Friday, July 1, 2016

What makes a neighbourhood

This little house, soon to be demolished, made me think about how house styles affect the livability of neighbourhoods. 

With its plantings, bay window, brick chimney, and small extension for a garage, this house seemed like a friendly neighbour.

Directly across the street, this house is under construction. Its size and shape is typical of the multimillion-dollar houses being built in Vancouver today. I wonder what it will add to the livability of the area? 

Something about a little white house I passed on Friday made me stop, go back and have a second look. It was a modest one-storey sitting there in the sunshine, surrounded by the kind of garden that plant-loving homeowners build year by year. Through a multi-paned bay window in front, I could see into a light-filled room at the back of the house, where old-fashioned French doors opened out into the garden. A small extension, with another door open to the sunny back yard, served as a one-car garage.

It was a place where kids could grow up, neighbours could be welcomed, and parents could grow old without having to worry about falling down stairs. And, judging from the orange demolition fences around it, it will soon be gone. Chances are, it will end up looking just like the new house being built directly across the street from it -- three times as big, with lots of stairs and not much garden space.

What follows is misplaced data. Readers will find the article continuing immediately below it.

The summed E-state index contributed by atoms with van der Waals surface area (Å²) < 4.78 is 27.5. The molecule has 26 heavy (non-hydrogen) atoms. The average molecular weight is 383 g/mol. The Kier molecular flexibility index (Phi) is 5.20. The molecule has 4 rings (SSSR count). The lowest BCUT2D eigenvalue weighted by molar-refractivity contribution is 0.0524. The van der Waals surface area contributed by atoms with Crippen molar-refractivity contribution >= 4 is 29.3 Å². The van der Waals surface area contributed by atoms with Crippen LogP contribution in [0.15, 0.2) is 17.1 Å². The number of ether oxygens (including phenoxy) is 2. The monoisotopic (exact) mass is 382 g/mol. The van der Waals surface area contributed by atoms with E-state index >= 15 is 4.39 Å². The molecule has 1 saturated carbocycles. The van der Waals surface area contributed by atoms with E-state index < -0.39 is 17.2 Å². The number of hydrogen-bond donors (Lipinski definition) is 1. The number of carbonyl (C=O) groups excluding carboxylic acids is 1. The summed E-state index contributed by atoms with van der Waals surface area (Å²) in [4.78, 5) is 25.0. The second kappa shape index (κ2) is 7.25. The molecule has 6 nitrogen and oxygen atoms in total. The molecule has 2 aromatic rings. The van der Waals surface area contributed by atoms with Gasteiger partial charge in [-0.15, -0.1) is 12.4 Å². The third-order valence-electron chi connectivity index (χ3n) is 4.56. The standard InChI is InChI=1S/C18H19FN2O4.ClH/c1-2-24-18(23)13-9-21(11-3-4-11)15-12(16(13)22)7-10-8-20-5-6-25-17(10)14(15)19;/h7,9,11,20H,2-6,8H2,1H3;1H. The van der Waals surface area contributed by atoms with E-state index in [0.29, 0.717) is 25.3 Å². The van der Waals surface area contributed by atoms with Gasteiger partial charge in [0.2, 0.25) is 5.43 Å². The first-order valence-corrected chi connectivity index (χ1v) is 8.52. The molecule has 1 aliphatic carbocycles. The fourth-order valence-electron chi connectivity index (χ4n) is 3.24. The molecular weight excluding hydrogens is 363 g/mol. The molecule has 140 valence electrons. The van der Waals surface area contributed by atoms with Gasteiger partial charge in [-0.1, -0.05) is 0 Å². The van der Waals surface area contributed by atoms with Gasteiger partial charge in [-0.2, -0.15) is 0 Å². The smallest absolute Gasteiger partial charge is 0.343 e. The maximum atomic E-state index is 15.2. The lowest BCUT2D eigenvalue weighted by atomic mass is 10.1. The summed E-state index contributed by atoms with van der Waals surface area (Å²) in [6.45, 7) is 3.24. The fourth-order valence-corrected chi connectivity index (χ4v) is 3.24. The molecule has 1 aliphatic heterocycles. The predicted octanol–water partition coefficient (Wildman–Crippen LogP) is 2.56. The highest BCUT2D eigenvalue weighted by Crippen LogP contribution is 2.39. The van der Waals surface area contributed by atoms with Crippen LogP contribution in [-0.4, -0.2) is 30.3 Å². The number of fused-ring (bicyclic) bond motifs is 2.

The little house is just one of tens of thousands being demolished and replaced by multimillion-dollar bigger ones in the real-estate frenzy that is Vancouver today. But I noticed it because it brought to mind a conversation I had just had with my friend Georgeann. When politicians talk about real estate, she said, they always talk about affordability, not community. That shifts the conversation toward money, economics, finances, and away from livability -- which is what a community is all about.

When I looked at that little house, I thought of the friendly, relaxed feeling it added to the neighbourhood. When I looked at the big one across the street, I wondered what its contribution will be.

1 comment:

  1. If our politicians ever get their act together and tax appropriately, Vancouver's real estate market could be seen as an amazing windfall that could be put into affordable housing. And certainly the whole idea of community needs to be explored. We may no longer have traditional communities just as we no longer have traditional marriage but that could be a good thing. Certainly, communities are being formed to deal with this crisis. I wish Britain success in creating a community more to their liking and perhaps the EU will create a better community for the members who are left. And then of course it all may go tremendously sideways and all be a complete disaster....but I usually look at the glass half full.